Court name
Northern Local Division
Case name
S v Josef
Media neutral citation
[2019] NAHCNLD 42
Case summary:

Criminal law – Murder – Sentence – First offender– Domestic set up – Direct intent – Deceased chopped with panga – Almost beheaded – three years trial awaiting – 30 years.

Headnote and holding:

The accused was convicted of Murder read with the provisions of the Combating of Domestic Violence Act, Act 4 of 2003. He is a 36 year old first time offender. The court found that he acted with direct intent. He has been awaiting trial for three years. He was in a relationship with the deceased with whom he has two children. On the day of the incident the accused met with the deceased. Both of them visited a cuca shop, had a few drinks and went home. The accused was carrying one of their children. The deceased at some point became angry, insulted the accused and attacked him with a panga. A struggle for the possession of the panga ensued. The accused eventually got control of the panga. He chopped the deceased horizontally on the frontal neck severing the trachea, oesophagus, major veins to and from the head and frontal and side muscles of the neck. The deceased passed away instantly on the scene.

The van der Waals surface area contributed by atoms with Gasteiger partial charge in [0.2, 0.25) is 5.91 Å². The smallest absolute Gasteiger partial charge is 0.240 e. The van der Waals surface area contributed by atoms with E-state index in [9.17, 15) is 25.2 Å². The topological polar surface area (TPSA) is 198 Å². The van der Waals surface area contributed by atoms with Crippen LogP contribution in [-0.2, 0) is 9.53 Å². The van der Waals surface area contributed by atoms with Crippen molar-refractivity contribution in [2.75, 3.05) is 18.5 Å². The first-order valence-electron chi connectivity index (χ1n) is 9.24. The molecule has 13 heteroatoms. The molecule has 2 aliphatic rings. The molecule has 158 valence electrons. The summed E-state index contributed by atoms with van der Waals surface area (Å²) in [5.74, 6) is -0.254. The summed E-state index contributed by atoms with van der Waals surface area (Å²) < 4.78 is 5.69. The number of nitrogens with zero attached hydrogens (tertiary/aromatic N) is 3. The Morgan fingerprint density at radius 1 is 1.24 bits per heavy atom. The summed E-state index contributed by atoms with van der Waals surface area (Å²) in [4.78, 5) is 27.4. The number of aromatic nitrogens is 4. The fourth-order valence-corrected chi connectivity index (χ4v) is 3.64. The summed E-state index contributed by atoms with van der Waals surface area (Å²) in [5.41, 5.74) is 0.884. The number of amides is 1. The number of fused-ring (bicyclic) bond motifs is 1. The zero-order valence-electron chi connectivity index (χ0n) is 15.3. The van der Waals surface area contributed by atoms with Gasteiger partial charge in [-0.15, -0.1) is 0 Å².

January J


In the result, Mr Ndamwena Evaristu Josef, you are sentenced to: 30 years imprisonment.




[1]        The accused stands convicted of murder read with the provisions of the Combating of the Domestic Violence Act, Act 4 of 2003. The circumstances of the crime are that; the accused and deceased were in a domestic relationship. They were employed separately at King-Kauluma village in the District of Tsumeb. On the fateful day, 4 April 2016, the accused met the deceased. They visited a cuca shop together, had some drinks and left together to go home. The accused was carrying one of their minor children.